# Using a LSM303DLHCompass and Arduino Uno to move a servo

Some background, I am doing a senior Design project to build a 32 ft Spar buoy that will gather renewable energy (using solar panels and a wind turbine) that will power all the electronic on the buoy. My team and I are building and designing a light system that will always point to the west no matter the rotation of the buoy. I am new to programing and electronics in general so I am looking for help in programing. We have the Arduino Uno and LSM303DLH 3D Compass and Accelerometer
Carrier with Voltage Regulators. We saw the code online for reading the compass and having been learning it, but we are having issues with using the compass heading to direct our servo. I have seen the video of it done but i am having issues on how to start writing the code. Thanks for any help

Hello.

What video are you talking about? Your question seems very broad; can you narrow it down to something specific that’s confusing you? I think there is a lot of example code out there for controlling servos with an Arduino. Have you looked at that yet?

By the way, most standard RC hobby servos only have a range of approximately 180 degrees. Are you using a special servo with a wider range? If not, it seems like it will not be possible to point the light west for all possible orientations of the buoy.

- Ben

The you tube video is

They are using the non tilt compensated version of our compass and getting the servo to turn.

We are having an issue with our servo and it having a floating zero with every new angle presented. As soon as I download a new code the zero on the servo changes. We are wondering how to set a hard zero for the servo.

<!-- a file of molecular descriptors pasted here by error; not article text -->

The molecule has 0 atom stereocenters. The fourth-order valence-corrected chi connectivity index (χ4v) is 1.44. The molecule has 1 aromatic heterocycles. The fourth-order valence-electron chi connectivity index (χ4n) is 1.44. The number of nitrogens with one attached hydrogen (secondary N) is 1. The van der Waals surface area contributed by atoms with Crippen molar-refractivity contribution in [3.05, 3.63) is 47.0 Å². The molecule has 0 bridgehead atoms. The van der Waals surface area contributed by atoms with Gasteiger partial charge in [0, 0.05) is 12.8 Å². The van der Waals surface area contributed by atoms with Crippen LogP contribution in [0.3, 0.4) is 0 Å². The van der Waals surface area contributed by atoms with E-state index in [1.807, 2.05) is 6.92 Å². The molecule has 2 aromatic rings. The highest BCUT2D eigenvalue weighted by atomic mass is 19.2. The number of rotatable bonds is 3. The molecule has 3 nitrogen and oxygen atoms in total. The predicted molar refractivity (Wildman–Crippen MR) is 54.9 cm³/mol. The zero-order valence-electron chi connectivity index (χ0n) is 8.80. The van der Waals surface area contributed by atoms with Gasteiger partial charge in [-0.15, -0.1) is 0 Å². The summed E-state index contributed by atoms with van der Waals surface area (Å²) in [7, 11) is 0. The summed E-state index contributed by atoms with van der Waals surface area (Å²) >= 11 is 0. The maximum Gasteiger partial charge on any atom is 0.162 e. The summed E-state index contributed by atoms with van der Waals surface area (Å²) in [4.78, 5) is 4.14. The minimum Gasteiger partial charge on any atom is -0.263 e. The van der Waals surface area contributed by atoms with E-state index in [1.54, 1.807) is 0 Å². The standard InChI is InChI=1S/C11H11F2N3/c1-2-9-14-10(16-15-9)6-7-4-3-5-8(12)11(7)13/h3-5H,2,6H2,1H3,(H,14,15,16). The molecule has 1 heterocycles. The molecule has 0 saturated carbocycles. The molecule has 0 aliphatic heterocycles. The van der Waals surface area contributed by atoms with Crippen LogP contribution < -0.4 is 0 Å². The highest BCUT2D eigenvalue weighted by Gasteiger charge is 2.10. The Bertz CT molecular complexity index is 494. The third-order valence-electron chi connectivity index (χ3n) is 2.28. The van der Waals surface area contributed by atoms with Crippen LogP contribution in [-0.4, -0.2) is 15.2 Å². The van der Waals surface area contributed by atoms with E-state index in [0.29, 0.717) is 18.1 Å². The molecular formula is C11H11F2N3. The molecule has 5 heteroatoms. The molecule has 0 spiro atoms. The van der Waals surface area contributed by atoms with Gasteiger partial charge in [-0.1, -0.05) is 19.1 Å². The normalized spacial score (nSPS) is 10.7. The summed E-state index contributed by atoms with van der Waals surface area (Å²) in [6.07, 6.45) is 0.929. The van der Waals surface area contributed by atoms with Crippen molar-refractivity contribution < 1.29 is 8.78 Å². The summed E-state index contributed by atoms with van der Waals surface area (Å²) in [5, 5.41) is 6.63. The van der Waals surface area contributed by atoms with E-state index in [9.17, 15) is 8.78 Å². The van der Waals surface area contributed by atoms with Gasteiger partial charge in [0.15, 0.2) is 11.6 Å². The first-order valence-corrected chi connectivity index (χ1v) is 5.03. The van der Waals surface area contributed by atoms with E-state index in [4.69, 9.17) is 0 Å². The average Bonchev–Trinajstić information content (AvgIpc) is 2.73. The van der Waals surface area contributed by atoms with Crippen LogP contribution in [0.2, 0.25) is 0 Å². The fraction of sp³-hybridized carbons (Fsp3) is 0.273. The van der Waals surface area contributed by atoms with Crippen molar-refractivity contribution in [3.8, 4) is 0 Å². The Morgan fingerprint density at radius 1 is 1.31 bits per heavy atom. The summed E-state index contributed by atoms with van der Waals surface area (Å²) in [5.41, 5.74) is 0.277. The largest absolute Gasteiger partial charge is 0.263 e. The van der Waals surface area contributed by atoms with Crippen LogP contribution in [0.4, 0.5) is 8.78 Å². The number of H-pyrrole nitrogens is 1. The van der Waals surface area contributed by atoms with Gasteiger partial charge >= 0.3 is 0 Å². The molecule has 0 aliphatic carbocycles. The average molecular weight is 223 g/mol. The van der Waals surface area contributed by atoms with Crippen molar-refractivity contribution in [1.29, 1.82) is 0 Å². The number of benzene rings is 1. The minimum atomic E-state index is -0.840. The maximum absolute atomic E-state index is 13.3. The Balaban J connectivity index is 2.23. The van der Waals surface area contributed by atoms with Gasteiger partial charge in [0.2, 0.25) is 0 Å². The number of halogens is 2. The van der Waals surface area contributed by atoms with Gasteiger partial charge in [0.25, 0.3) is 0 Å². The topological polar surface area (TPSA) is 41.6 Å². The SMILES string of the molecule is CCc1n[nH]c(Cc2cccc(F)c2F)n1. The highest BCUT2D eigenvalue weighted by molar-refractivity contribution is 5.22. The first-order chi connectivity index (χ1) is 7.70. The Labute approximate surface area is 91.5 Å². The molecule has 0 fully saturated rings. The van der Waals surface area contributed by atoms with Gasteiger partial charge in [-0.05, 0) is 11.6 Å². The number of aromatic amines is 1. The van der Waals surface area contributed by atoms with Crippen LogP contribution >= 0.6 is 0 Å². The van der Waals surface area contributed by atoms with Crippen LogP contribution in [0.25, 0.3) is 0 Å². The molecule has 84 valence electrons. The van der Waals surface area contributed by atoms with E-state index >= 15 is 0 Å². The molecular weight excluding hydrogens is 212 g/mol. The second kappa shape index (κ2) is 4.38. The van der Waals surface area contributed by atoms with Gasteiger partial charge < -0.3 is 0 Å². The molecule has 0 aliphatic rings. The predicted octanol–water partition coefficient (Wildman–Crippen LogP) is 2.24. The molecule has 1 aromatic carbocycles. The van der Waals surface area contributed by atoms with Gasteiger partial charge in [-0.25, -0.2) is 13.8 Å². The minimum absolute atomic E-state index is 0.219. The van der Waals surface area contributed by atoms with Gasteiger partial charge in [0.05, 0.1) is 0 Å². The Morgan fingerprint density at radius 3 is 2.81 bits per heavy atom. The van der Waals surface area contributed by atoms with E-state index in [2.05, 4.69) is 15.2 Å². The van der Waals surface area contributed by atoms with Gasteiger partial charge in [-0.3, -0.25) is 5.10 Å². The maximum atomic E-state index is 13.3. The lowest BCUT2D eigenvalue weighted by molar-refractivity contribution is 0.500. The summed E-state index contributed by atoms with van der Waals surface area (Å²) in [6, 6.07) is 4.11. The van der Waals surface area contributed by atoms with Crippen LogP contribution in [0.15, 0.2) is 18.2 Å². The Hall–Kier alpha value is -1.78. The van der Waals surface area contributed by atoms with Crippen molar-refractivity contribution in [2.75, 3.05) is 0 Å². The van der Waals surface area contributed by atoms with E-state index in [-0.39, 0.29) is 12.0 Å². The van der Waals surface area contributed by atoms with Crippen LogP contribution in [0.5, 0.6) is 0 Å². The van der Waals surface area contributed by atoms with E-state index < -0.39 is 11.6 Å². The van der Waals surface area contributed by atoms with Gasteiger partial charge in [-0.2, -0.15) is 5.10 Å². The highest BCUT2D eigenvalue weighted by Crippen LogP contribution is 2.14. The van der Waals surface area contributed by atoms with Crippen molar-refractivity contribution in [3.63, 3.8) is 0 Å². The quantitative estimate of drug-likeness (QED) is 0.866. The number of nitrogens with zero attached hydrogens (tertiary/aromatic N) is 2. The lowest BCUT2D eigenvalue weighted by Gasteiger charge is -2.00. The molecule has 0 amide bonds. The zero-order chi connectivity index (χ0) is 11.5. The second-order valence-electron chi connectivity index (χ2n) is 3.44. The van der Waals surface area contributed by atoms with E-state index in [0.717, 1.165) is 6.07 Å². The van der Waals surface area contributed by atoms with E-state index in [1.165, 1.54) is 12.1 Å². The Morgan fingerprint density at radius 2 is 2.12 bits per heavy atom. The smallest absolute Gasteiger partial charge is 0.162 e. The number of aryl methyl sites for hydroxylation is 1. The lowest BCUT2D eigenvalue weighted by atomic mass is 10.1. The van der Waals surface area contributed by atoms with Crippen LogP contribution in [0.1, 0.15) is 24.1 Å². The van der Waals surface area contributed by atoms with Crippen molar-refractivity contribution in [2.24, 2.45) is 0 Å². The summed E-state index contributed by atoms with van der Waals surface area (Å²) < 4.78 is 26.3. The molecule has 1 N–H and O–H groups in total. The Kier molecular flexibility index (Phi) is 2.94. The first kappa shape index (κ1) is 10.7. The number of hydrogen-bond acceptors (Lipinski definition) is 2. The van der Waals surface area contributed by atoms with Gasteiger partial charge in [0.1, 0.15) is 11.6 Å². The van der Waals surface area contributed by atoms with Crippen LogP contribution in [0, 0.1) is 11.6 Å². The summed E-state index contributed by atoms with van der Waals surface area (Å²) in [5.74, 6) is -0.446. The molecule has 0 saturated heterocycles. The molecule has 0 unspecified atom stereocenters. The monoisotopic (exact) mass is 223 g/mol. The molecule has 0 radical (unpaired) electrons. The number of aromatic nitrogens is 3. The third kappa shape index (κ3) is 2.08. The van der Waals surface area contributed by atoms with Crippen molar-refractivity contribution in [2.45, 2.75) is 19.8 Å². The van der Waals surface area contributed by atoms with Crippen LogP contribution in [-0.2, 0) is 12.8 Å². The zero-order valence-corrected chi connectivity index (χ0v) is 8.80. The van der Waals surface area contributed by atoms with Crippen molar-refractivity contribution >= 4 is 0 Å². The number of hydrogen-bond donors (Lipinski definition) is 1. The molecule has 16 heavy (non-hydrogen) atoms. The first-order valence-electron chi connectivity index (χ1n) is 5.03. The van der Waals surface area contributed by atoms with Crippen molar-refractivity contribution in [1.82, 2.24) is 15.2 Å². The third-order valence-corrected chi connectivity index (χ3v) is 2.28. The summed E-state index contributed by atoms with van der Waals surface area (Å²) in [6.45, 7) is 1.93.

We are wondering if this is also the reason we are having issue that when we tell our servo to go to an angle over 180 it doesn’t turn the angle it over shoots it.

We are playing with a sample code from the Arduino site to see if we can fix it before we continue with working it with the compass.

``````#include <Servo.h>

Servo myservo;

int pos = 0;
//int pos2 = 45;
//int pos3 = 90;
//int pos4 = 180;
//int pos5 = 270;
//int pos6 = 360;
void setup()
{
myservo.attach(9);
Serial.begin(9600);
}

void loop()
{
//  myservo.write(pos);
//  delay(80);
for(pos = 0; pos < 90; pos += 1)
{
myservo.write(pos);
Serial.print(" pos = ");
Serial.print(pos, DEC);
delay(80);
}
}
``````

Your post makes it sound like you don’t really understand too much about the servo you’re working with. Jan has made some recent blog posts about servos that I think might prove helpful. I suggest you take a few minutes and read through them, starting with the introduction to servos.

- Ben